The link between NPAs and frauds at govt-run banks2 min read . Updated: 11 Dec 2019, 10:46 PM IST
Mint explains why rising incidence of bank frauds is a cause of concern for RBI, the Centre and people with savings and deposits in these banks
The finance minister informed Parliament last month that state-run banks reported frauds of over ₹95,760 crore in April-September. Mint explains why rising incidence of bank frauds is a cause of concern for RBI, the Centre and people with savings and deposits in these banks.
Are frauds rising at state-owned banks?
Public sector banks (PSBs) reported frauds of over ₹95,760 crore from April to September this year. According to the Reserve Bank of India’s latest annual report, all banks, including PSBs, reported frauds involving losses of ₹71,542.93 crore over the 12-month period of FY19. RBI data shows that the bulk of the frauds relate to loans and take place at PSBs. The incidence and cost of frauds is increasing year after year, posing threats to the financial stability and eroding the credibility of PSBs, auditors, credit rating agencies and the regulator RBI, as well as the trust of savers and depositors.
Why is the incidence of fraud increasing?
Studies have shown that fraudsters, big and small, are able to take undue advantage of a number of well-documented weaknesses in the system. The central bank has an early warning signals system but, as had happened in the Nirav Modi case, PSBs do not always take advantage of it. Former RBI governor Urjit Patel made a presentation at Stanford University in June that showed most of the frauds are related to loans and occur due to poor operational risk management and ineffective internal audits at state-owned banks. These banks apply little risk analysis or due diligence.
Are frauds related to non-performing assets (NPAs)?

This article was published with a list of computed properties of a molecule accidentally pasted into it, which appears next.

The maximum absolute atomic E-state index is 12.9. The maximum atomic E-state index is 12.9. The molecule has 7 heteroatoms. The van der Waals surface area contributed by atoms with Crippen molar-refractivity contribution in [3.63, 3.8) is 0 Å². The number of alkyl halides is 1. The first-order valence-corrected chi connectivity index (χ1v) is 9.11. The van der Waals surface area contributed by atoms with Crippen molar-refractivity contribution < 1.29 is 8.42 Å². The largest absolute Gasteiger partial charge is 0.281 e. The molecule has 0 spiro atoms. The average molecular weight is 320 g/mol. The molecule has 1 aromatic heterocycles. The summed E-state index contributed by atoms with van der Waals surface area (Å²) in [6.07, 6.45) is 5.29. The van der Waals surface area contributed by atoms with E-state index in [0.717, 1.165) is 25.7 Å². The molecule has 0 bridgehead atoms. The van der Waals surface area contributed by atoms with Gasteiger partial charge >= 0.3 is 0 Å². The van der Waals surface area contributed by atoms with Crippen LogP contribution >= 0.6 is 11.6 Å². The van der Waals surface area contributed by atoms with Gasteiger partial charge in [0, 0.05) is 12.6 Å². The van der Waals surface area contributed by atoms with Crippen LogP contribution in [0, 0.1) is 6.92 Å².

A 2016 study by the Indian Institute of Management, Bangalore, found a correlation between rising frauds and NPAs, which indicates lack of requisite standards of corporate governance, leading to more instances of loan defaults involving over ₹1 crore. The study said this is suggestive of collusion between corporate entities and top PSB officials.
Why do frauds take place more at PSBs?
The study found that big loan advance frauds happen as bank officials collude with borrowers and sometimes even with officials of third parties such as advocates and chartered accountants. Post loan sanction, the monitoring is weaker than at private banks due to lack of expertise and modern tech resources. Officers retire before they can be booked for fraud. Weak selection process and lower pay than at private banks are among key reasons. PSB staff are not offered appropriate incentives to prevent or detect frauds early.
What should be done to prevent frauds?
There is little deterrence for fraudsters as conviction rates are low due to the lack of specialized financial sleuths. PSBs should set up an internal rating agency for stringent evaluation of big-ticket projects before sanctioning loans. Banks must evaluate projects on the basis of the business model and not get influenced by the brand name or creditworthiness of the parent firm. Strict punitive steps for bank staff and others who collude with fraudsters can help.
Puja Mehra is a Delhi-based journalist.